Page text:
CARACAS (Reuters) - Venezuelan opposition leader Henrique Capriles said on Thursday he will challenge President Nicolas Maduro’s narrow election victory in the courts and that an audit of the vote being prepared by electoral authorities risked being “a joke.”
Maduro, the hand-picked successor of late socialist leader Hugo Chavez, won the April 14 vote by less than 2 percentage points. The opposition says there were thousands of irregularities in the election and that their figures show Capriles won.
Both sides had agreed to an expanded audit of votes by the National Electoral Council. Since then Maduro has been sworn in as president and the opposition has grown increasingly frustrated by what it sees as foot-dragging by officials.
Capriles has insisted that the audit process be rigorous and include all relevant paperwork from polling centres.
“If we don’t have access to those notebooks, we’re not going to take part in an audit that would be a joke on Venezuelans and a joke on the world,” he told a local TV station.
“The next step will be to challenge the election, which must take place in the next few days. With all the proof, all the elements we now have, we are going to challenge the election.”
The election council has not responded to a demand by Capriles that it give concrete details of the audit by Thursday. It has stressed, however, that the process will only check that the system worked properly and the election results are “irreversible”.
Capriles conceded that his legal challenge, which could in theory result in all or parts of the ballot being rerun, faced a tough path through Venezuela’s courts.
Critics say Chavez packed the judiciary with loyal appointees during his 14 years in power.
“We’re not going to challenge the election with the expectation that the Supreme Court is going to give us a favourable reply, or that the justice system will work,” Capriles said. “But we’re going to go through all the legal procedures.”
Both sides have called on their followers to march again on May 1, creating another potential flashpoint in the OPEC nation of 29 million people.
Capriles, a 40-year-old state governor who favours Brazil-style, business-friendly policies with strong social protections, confounded opinion polls to run a close finish against Maduro in the election, held just five weeks after Chavez’s death from cancer.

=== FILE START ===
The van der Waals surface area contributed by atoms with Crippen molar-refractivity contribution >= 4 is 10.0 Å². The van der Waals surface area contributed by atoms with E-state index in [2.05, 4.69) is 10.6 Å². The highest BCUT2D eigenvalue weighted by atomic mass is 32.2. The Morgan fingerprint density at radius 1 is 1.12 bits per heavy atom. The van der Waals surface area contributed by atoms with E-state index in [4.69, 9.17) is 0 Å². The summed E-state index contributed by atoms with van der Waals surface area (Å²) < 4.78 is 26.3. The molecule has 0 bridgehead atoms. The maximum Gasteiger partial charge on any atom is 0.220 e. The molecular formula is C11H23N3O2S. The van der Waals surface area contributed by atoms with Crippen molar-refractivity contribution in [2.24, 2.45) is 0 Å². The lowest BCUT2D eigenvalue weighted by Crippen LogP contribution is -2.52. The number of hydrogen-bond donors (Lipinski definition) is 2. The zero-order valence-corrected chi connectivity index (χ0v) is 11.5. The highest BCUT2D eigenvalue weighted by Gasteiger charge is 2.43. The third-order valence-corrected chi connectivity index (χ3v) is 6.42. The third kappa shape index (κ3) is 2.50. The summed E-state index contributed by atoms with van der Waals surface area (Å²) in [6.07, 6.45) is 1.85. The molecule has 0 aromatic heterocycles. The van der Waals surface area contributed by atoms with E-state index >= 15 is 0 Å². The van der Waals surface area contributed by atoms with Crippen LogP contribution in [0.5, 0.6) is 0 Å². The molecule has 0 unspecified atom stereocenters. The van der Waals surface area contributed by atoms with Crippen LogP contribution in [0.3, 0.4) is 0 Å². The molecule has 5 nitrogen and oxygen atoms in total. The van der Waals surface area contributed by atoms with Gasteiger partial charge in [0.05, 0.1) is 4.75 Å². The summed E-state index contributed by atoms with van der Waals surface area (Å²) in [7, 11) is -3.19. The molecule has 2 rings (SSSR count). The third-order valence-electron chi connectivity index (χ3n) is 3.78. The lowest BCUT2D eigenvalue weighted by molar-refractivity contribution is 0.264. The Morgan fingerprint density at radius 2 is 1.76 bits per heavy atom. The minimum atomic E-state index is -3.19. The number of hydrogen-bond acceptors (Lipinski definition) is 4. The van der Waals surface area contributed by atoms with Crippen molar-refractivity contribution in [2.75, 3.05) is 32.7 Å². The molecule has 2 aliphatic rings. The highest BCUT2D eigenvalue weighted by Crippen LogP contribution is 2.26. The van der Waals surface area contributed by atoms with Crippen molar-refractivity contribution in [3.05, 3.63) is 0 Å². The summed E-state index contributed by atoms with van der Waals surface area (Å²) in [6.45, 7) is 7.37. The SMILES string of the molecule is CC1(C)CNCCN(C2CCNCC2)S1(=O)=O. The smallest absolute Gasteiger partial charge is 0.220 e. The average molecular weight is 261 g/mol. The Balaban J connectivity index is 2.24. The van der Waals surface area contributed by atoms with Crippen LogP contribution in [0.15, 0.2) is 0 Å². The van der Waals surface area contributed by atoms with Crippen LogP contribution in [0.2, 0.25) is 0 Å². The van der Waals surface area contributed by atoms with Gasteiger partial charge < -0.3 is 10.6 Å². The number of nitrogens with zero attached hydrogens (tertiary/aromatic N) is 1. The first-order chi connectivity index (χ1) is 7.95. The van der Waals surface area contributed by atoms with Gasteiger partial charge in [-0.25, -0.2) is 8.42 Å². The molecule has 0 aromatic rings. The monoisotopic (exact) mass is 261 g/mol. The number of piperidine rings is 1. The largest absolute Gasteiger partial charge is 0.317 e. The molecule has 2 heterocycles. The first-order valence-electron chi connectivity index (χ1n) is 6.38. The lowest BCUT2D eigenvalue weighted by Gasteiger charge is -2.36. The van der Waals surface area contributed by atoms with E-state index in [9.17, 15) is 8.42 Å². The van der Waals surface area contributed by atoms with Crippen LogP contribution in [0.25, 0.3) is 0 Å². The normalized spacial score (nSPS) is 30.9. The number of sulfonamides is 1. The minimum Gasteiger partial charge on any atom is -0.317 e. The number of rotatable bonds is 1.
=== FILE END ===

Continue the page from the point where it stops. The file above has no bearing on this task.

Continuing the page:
The government calls Capriles a “fascist murderer” and blames him for post-election violence that it says killed nine people. This week, the “Chavista”-dominated Congress began an investigation of Capriles in connection with the unrest.
The government says the violence was proof that the opposition had tried to launch a coup, while the opposition accuses the authorities of exaggerating the unrest and including victims of common crime to boost its figures.
On Wednesday night, a televised news conference by the opposition leader was interrupted by a government “cadena” broadcast - which all local channels are required to show live - that held him responsible for the violence.
On Thursday, moments before Capriles was to be interviewed live on local station Globovision, another “cadena” began that lasted almost an hour and showed Maduro and his cabinet meeting business leaders in the western state of Zulia.
Again, the compulsory broadcast triggered noisy protests in wealthier Caracas neighbourhoods where opposition supporters banged pots and pans in a traditional form of demonstration.
“It’s just like last night,” Capriles said later. “In everything he does, Nicolas keeps showing that he’s scared. He doesn’t want the people to know what’s going on.”
Editing by Christopher Wilson